Today is the first day of school in town (which seems so early! It’s still clearly summer outside), so I’m back to being primary daytime parent. Which means I’ll be doing a lot of reading. Which, okay, that in itself isn’t so different from how I spend my work time normally, but what I read is fairly different. Instead of contemporary fiction, nonfiction about violence against women or racial injustice, research papers from a variety of fields … I’ll be reading board books.
Some board books are pretty good, though. Today’s post will be a paean to my current favorite, Everywhere Babies. Within the confines of the genre, Everywhere Babies is a fine piece of literature.
In some ways, it might be reminiscent of David Lancy’s The Anthropology of Childhood: Cherubs, Chattel, Changelings. And I say “might” because, uh, I haven’t read Lancy’s book; I placed a hold request at the university library as soon as I read Michael Erard’s lovely recommendation in the New York Times (“The Only Baby Book You’ll Ever Need”), but several other patrons apparently had the same idea. I sometimes gaze longingly at the online cataloge entry; it has several times cycled between “Checked Out” and “Material on Hold for a Borrower,” but that borrower has never been me.
Still, the impression I got from Erard’s article is that The Anthropology of Childhood will make you feel good about your parenting decisions. Such a wide range of parenting strategies, ranging from coddling to full-on neglect, have been employed successfully in the past. Your parenting might well work too.
Reading Everywhere Babies conveys a similar message. Marla Frazee, the excellent illustrator, depicts a wide range of families making a wide range of parenting decisions — for instance the page “Every day, everywhere, babies are carried” shows babies transported in cars, wagons, strollers, backpacks, frontpacks, schlepped in a parent’s arms — and those decisions are all portrayed lovingly, as families trying their best. Frazee’s art suggests that whatever you’re doing is probably okay.
We began reading this book to N within a week of her birth, and have read it to her at least once a week ever since, and another charming feature of Everywhere Babies is how well it depicts child development. A page about food displays baby mealtime behavior as it changes over time, and the book as a whole progresses from newborns sleeping & being carried to infants crawling, playing, & learning to walk. Despite N being our first, K and I were able to nod sagely and say, “Yeah, this is normal,” because our baby’s behavior was mirrored by one of Frazee’s illustrations.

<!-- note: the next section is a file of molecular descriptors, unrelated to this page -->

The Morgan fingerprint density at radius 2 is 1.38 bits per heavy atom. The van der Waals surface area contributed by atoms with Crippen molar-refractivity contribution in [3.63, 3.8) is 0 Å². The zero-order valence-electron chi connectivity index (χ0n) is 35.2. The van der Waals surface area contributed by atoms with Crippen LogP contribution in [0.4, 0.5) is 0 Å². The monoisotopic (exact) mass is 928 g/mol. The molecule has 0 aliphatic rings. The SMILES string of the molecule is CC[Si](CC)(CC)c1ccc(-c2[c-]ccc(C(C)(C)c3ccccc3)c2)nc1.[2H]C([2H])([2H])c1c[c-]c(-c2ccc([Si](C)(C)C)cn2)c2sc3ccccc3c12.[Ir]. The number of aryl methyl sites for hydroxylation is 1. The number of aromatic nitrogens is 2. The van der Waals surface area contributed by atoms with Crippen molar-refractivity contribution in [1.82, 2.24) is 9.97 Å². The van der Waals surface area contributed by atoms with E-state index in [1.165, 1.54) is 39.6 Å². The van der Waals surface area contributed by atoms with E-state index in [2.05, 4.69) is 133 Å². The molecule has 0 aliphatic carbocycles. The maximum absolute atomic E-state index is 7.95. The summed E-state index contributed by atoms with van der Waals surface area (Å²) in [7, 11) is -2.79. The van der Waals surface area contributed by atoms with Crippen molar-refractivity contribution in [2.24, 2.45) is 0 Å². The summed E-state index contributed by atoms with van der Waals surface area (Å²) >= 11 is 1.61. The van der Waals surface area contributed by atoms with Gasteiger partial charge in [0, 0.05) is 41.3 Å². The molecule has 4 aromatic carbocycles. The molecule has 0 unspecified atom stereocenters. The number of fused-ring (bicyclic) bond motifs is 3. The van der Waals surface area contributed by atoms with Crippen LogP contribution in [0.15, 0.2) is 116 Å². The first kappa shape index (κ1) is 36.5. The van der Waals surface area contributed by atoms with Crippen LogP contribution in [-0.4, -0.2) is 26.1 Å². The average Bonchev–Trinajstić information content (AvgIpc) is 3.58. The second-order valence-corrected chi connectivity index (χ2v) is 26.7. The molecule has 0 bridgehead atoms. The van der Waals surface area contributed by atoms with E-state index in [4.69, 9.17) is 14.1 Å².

And, right, Susan Meyers‘ text is charming too — musically rhythmic, internal rhymes — very easy to read in a variety of sing-song-y cadences.
If you’re going to be having a kid, or know someone who is, you should look for Everywhere Babies.
It’s especially impressive when compared to other texts in the genre. Another book that N enjoys is Fuzzy Bee & Friends, but, let’s face it: as literature, Fuzzy Bee & Friends is a travesty. First off, the titular protagonist, Fuzzy Bee, never appears in the book. Reminds me of the Simpsons episode wherein Bart gets a fake i.d.: “I can think of at least two things wrong with that title.”
And, misnaming aside, Fuzzy Bee & Friends is such a dark book. It ends with intimations of suicide, the page “It’s such a hot and sunny day, Baby Worm just wants to play.” Baby Worm is crawling up out of the grass toward the hot sun, at which point it seems inevitable that Baby Worm will desiccate and die. That’s not the sort of thing I want to read to my daughter! Especially because my brain is wired such that it’s irresistible for me to explain the psychological implications of Baby Worm’s decisions while reading to her.
Why, Baby Worm? Why?
And N is a little young for this one, but I’ve loved reading Julia’s House for Lost Creatures to her. Yes, the book is about rules (at one point Julia ducks into her workshop to draw up a chore chart), but the rules are gently imposed and only upon the recipients of Julia’s bountiful generosity. The rules are well-articulated and clearly non-arbitrary; even with my rebellious streak & distaste for authority figures, I approve.
Plus, Julia solves problems by writing. She has a workshop and hammers together signposts. She’s kind but firm: showers love on obsolete monsters who clearly need affection, but won’t let them take undue advantage. And all the misfits she welcomes into her home have talents that they can feel proud of (and which they employ to fulfill the tasks on Julia’s chore chart: the mermaid washes dishes, a dragon lights the fire… the troll becomes a disc jockey?). And the art is beautiful: good job, Ben Hatke.
And, right, today being the first day of school means I’ll be reading all three of these today. And more! Just have to make it to 3:15 p.m.